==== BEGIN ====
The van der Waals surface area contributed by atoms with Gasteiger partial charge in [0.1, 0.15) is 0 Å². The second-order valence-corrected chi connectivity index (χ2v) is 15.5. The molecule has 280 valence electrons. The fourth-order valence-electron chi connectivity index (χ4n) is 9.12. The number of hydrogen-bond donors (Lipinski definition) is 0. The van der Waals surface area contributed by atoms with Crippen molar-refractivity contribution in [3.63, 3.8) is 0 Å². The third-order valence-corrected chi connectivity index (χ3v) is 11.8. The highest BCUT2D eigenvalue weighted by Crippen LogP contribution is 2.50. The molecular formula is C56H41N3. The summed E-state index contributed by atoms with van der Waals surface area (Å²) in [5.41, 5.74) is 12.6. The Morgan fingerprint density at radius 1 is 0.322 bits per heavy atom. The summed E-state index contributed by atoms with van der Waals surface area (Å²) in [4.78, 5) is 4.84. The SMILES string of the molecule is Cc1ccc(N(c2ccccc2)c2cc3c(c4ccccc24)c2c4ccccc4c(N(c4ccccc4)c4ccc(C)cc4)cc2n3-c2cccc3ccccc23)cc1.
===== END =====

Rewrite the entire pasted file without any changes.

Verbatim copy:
The van der Waals surface area contributed by atoms with Gasteiger partial charge in [0.1, 0.15) is 0 Å². The second-order valence-corrected chi connectivity index (χ2v) is 15.5. The molecule has 280 valence electrons. The fourth-order valence-electron chi connectivity index (χ4n) is 9.12. The number of hydrogen-bond donors (Lipinski definition) is 0. The van der Waals surface area contributed by atoms with Crippen molar-refractivity contribution in [3.63, 3.8) is 0 Å². The third-order valence-corrected chi connectivity index (χ3v) is 11.8. The highest BCUT2D eigenvalue weighted by Crippen LogP contribution is 2.50. The molecular formula is C56H41N3. The summed E-state index contributed by atoms with van der Waals surface area (Å²) in [5.41, 5.74) is 12.6. The Morgan fingerprint density at radius 1 is 0.322 bits per heavy atom. The summed E-state index contributed by atoms with van der Waals surface area (Å²) in [4.78, 5) is 4.84. The SMILES string of the molecule is Cc1ccc(N(c2ccccc2)c2cc3c(c4ccccc24)c2c4ccccc4c(N(c4ccccc4)c4ccc(C)cc4)cc2n3-c2cccc3ccccc23)cc1.